After the devastating EF-5 Oklahoman tornado tore through the town of Moore, many are wondering what exactly allowed for a storm of this nature to develop. Just a day before, the Oklahoma City area was targeted with numerous tornado touch downs.
The peak estimated wind speeds were 200-210 mph. The width of the twister was 1.3 miles and for this reason, it was referred to as a “wedge tornado.” The path of destruction is approximated to be a long & deadly 17 miles.
It is important to understand that tornadoes of this sort, EF-4 & EF-5, are very rare. Their occurrence in the Northwest is nearly non-existent. Twisters can form anywhere, any time of year. However, the mountainous terrain of Southwest Oregon are not favorable conditions for tornado development.
There are many factors that came into play this past Monday across the Central Plains. First, the primary ingredients for any type of thunderstorm growth is a lifting mechanism, moisture, and instability. All three were in full force and not only one but two lifting mechanisms were present- a cold front and dry line.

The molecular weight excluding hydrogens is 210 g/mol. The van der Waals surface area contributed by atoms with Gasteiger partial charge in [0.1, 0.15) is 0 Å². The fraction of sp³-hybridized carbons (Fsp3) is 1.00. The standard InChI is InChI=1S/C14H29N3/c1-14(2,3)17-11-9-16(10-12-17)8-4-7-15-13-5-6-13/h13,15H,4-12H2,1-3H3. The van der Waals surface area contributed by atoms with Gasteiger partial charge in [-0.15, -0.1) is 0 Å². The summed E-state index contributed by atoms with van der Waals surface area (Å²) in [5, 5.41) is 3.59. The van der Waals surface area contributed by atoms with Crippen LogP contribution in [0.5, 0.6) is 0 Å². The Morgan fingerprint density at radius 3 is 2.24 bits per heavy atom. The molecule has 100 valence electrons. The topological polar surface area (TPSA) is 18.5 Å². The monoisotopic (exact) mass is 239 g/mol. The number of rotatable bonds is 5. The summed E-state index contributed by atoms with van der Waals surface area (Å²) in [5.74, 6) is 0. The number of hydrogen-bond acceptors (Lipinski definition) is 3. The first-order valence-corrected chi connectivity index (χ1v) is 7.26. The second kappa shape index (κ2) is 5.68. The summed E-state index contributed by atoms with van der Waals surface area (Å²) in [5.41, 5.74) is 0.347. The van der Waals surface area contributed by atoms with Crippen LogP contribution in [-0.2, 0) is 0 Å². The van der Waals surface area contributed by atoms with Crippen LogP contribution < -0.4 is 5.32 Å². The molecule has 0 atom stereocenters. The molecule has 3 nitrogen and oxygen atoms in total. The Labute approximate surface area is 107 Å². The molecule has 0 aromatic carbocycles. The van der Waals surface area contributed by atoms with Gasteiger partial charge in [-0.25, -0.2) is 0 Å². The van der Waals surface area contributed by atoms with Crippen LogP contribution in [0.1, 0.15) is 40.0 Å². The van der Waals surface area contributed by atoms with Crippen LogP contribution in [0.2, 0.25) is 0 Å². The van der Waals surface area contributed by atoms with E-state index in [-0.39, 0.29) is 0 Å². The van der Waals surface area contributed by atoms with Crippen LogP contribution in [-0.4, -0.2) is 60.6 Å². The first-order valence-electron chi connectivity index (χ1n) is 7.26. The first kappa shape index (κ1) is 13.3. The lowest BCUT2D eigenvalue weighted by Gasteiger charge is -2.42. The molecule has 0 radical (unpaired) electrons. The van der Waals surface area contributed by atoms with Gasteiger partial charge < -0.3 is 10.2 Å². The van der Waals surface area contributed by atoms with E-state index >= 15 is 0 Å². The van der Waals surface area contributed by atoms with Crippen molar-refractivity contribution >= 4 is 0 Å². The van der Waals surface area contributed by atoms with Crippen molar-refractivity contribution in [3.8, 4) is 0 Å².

The clashing of warm and cold air along the cold front, acts as a lift to rise surface air. The dry line separates a gradient of very dry vs. moist air. The moisture coming up from the Gulf of Mexico is one of the main drivers of severe weather across the Central Plains. Because there land is so flat, the moisture is not blocked by any terrain and freely moves north when the winds are out of the south, southeast.
In addition to this, the strong daytime heating of the sun, allowed for lots of rising air. This is known as instability. The placement of the jet stream was an important factor as well. There was a jet streak present, an area of winds in excess of 100mph, very high in the atmosphere. These enhanced high level winds also enhanced the wind shear. Wind shear refers to the changing of wind speed & direction with height. Not only did we have winds from the Southeast, but also the South, the Northwest, and the West from the jet stream.
It is not often that all of these factors will come together at the same time. It was a matter of bad luck, and coincidence that Moore, Ok. has experienced now two times, the horrifying and terrible reality of nature’s deadliest force.